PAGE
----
Artful Mayhem Studio is a kid-focused creative arts center in Keller, that promotes structured art education in addition to freestyle intuitive creativity. The business has been creating art for over seven years. On Nov. 14, Sarah Zamora, owner and founder of Artful Mayhem Studio, presented a proposal and presentation to the Keller Public Arts Board. Zamora wanted to paint an original mural on the side of her art studio. Click here to see an enlarged image of the proposed design.

Zamora was inspired by a doodle she created in 1997 in a college class, which incorporated many images that she sees as universally positive and attractive. It was revolved around things that are happy, and should be honored and celebrated. Later, Zamora brought her doodle to life on a canvas.

“It was the first piece of ‘fine art’ I created, where I felt empowered with my art. It’s called ‘conversation piece,'” Zamora said. “With this mural, I think I subconsciously went ‘back to basics’ on it – I wanted it full of color and whimsy, a huge backdrop that would be great for photos, and for it to celebrate love, peace, respect for each other, ourselves, and for our world.”

The mural, entitled “Love, Peace, Respect: Keller” is meant to celebrate and inspire the community through a playful manner, and shed light on what is good in the world. It also reflects Zamora’s personality.

“Encouraging bridging gaps in our personal differences is important to me, especially in this climate,” Zamora explained.

The board reviewed the design and unanimously voted to recommend the mural be approved by the Keller City Council. At that moment, Zamora’s mural proposal was added to the agenda for the next city meeting. Zamora presented the mural before the City Council at the Keller City Pre-Council Meeting on Nov. 20 at 7 p.m. to answer all of the council member’s questions. Click here to see Zamora’s proposal.

My goal is to inspire positive action and personal change, by encouraging an open-minded, kind, intelligent and educated worldview,” Zamora stated in her presentation.

At the meeting, a council member recommended pulling the item from the group consent agenda, and to table the motion for approval at that time, stating that he wanted to ensure that the design and messages are cohesive and complementary to Old Town Keller and the city before calling it to a vote.

“The council meeting was disheartening and frustrating. City staff and the Public Arts Board were confident there would be no issue, and said I didn’t even need to stay for the 7 p.m. meeting. I’d been working since 8 a.m. and hadn’t seen my family, so I went to meet them for dinner,” Zamora said. “Everyone was taken aback when it got pulled from the consent agenda, and I was getting calls to race back up there to defend it. I had no idea about protocol for the meeting, if I needed just majority vote, or why they removed it from the agenda — what the objection was. Being unprepared was nerve-wracking. I have a bunch of friends and clients who knew about the mural, and I didn’t have any time to have others there to support me.”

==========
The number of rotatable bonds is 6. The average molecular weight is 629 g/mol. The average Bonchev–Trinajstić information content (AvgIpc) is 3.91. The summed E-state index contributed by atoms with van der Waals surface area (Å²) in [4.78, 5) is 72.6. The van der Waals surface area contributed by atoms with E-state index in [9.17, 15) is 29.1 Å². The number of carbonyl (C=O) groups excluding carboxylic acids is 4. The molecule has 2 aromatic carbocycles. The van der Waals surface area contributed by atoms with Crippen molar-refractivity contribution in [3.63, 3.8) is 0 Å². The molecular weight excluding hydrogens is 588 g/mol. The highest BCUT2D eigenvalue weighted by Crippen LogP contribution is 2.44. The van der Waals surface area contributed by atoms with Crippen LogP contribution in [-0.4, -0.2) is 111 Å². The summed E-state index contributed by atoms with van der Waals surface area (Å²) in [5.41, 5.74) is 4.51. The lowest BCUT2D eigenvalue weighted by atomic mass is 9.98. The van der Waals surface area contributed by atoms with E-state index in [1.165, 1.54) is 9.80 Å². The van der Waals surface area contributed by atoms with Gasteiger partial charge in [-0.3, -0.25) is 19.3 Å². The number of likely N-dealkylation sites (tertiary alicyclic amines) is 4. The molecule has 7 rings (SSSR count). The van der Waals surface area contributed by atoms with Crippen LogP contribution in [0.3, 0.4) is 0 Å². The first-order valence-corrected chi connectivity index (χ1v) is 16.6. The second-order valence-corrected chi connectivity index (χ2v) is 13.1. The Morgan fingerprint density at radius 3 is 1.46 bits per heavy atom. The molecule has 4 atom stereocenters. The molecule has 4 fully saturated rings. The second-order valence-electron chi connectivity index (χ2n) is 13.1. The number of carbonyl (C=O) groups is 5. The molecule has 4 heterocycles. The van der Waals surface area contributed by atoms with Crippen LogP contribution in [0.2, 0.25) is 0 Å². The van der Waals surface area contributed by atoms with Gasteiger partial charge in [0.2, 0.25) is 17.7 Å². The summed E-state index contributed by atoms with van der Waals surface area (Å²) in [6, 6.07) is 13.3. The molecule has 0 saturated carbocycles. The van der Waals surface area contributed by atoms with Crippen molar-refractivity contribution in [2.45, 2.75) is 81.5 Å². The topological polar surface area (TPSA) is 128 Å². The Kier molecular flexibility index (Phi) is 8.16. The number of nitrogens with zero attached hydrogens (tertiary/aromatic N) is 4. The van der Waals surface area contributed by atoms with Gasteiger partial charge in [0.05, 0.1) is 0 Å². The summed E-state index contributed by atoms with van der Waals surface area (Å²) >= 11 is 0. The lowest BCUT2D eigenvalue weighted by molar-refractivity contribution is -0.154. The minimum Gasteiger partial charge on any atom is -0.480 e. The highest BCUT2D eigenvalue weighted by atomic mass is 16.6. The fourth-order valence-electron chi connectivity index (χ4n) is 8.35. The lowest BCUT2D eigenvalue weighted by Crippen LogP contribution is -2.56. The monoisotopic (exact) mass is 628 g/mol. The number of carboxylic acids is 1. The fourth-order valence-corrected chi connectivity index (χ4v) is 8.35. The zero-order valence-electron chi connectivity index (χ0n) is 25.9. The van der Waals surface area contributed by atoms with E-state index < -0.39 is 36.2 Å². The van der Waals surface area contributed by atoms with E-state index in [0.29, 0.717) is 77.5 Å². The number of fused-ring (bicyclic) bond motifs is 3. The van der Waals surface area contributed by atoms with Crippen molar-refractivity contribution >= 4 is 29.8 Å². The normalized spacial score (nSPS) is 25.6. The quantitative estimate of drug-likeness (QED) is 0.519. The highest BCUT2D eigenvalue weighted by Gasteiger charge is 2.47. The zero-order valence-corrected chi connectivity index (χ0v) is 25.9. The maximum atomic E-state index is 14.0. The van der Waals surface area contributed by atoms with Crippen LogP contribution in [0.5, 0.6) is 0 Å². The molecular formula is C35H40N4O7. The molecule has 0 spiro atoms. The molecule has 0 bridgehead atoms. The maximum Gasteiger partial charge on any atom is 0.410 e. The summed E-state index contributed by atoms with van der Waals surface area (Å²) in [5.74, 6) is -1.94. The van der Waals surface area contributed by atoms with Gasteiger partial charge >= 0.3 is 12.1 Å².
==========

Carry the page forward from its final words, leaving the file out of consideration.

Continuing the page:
Although some council members wanted to postpone the consideration of the mural, Councilman Sean Hicks was prepared to approve Zamora’s mural proposal at the Nov. 20 meeting.

“Councilman Green made the motion to table because he wanted to have a separate meeting with Sarah concerning the mural,” explained Councilman Sean Hicks. “ I didn’t think it necessary and voted against the motion. I support the mural and was prepared to vote in favor of the SUP.”

After the member’s recommendation, another council member seconded his motion and simultaneously requested the applicant to produce others that are in support of the mural. In order to present support in an organized manner, Zamora is currently asking the people of the Keller area through social media to fill out a Google form to show their support for the mural. This will be reviewed by the City Council at upcoming meetings. 

In Councilman Hicks’ opinion, Zamora’s mural should be allowed, as the mural exercises Zamora’s freedom of speech and expression, a constitutional right she has according to the First Amendment.

“The style of the mural isn’t something I personally enjoy, but I believe in freedom of expression or speech which is a constitutional right,” Councilman Hicks said. “I also think that the message of love, peace, and respect is very positive and one that is a good addition to a children’s art studio.”

According to Councilman Hicks, he doesn’t like to see the government overstep bounds, such as property rights. He explained that the property owner of Artful Mayhem Studio said it okay to put up the mural, so it was okay with him. Additionally, Councilman Hicks has kept in mind that the Public Arts Board reviewed and approved the mural before its proposal to the Keller City Council.

“When my art was publicly questioned if it was ‘right’ for Old Town Keller, I was very frustrated,” Zamora explained. “When the Keller citizens have repeatedly voted that they want more public art, why was I being turned down? Four city staff members, and the Keller Public Arts Members in attendance followed me out of the meeting afterward to encourage me not to give up and express their confusion as to what had happened as well.”